“We were quite pleased to see there was a lot of receptivity,” she said.

Boarding assistance

Hospital leaders said they have been keeping some patients that are ready to be discharged because nursing homes and other post-acute care facilities have had a lack of beds, due to staffing shortages. Hospitals are also running into similar hassles in transferring patients to behavioral health facilities.

Health systems said housing those patients is adding to their considerable financial headaches.

“We’re trying to figure out if there’s a way to pay these hospitals appropriately. That definitely is something we are looking at,” Kidder Hrobsky said.

Hospitals discussed the problem with lawmakers in recent months, and they have expressed some interest in providing relief, she said.

Protecting healthcare workers

Doctors, nurses, and other healthcare workers have been facing more and more violence in hospitals, and they have been pushing lawmakers for action.

Health advocates have said healthcare workers should get federal protections similar to those for airline employees. U.S. Reps. Madeleine Dean, a Pennsylvania Democrat and Larry Bucshon, an Indiana Republican, sponsored a bill last year that would have imposed tougher penalties on those who attack healthcare workers, but it didn’t get through Congress.

“That’s one that befuddled me, that it didn’t gain more action,” Kidder Hrobsky said.

Hospitals will push lawmakers to offer greater protections for workers and for grants to reduce violence, she said.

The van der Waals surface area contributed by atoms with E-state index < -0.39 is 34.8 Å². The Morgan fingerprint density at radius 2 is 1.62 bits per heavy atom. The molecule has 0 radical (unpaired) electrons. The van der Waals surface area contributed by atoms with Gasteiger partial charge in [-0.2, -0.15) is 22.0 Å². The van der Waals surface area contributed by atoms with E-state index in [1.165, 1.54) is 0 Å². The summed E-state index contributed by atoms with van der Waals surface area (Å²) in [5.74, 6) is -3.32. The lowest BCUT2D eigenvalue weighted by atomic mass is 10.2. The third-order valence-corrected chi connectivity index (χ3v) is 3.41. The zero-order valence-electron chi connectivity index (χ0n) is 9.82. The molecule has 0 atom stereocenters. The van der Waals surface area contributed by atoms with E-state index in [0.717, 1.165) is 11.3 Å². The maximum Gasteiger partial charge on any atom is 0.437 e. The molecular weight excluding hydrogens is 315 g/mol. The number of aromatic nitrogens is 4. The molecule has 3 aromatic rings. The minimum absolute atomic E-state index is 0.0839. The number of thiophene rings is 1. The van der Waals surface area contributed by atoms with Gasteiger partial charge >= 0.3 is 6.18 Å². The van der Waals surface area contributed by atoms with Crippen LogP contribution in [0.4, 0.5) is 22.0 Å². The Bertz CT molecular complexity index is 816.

Given the attacks many doctors and nurses have suffered, she said, “It’s an issue that really is front and center.”

Prior authorization

Doctors and hospitals have long assailed prior authorization as a roadblock to healthcare. In the prior authorization process, doctors must get insurers to sign off on treatments and procedures, and providers say the process is onerous and hurts patients by delaying care. Conversely, payers say the process curbs excessive costs and unnecessary treatments.

Hospitals are hoping that some reform could be coming.

“We have our fingers crossed,” Kidder Hrobsky said.

“There is a lot of enthusiasm on this issue, on the Republican and Democratic side, which is helpful.”

The House of Representatives passed a bill that would have streamlined prior authorization in Medicare Advantage programs. The measure had some Senate support, but it was not included in the final omnibus spending package.

The Centers for Medicare and Medicaid Services proposed a new rule in December that is aimed at revamping prior authorization, and providers have said it would make some much-needed improvements. But hospitals would also welcome some legislative fixes.

340B Program

With a new Congress, there’s speculation that some Republican lawmakers may be interested in looking at changes to the 340B drug pricing program.

Under the program, hospitals can purchase some medications at a discounted rate if they serve a high number of patients from vulnerable communities. Hospitals say the program is critical in providing services in urban and rural areas, but critics say the program has grown far beyond its intended purpose. Some drug companies have also reduced their discounts in the program.

The 340B program has plenty of supporters, and hospitals will be ready to fight for it, Kidder Hrobsky said.

“The program is an important safety net for hospitals,” she said, adding, “We’re happy to talk about the program and what it means for hospitals and health systems.”

Hospitals won a Supreme Court case last year over reductions in Medicare payments under the program, but they are still waiting for the Biden administration to devise a remedy.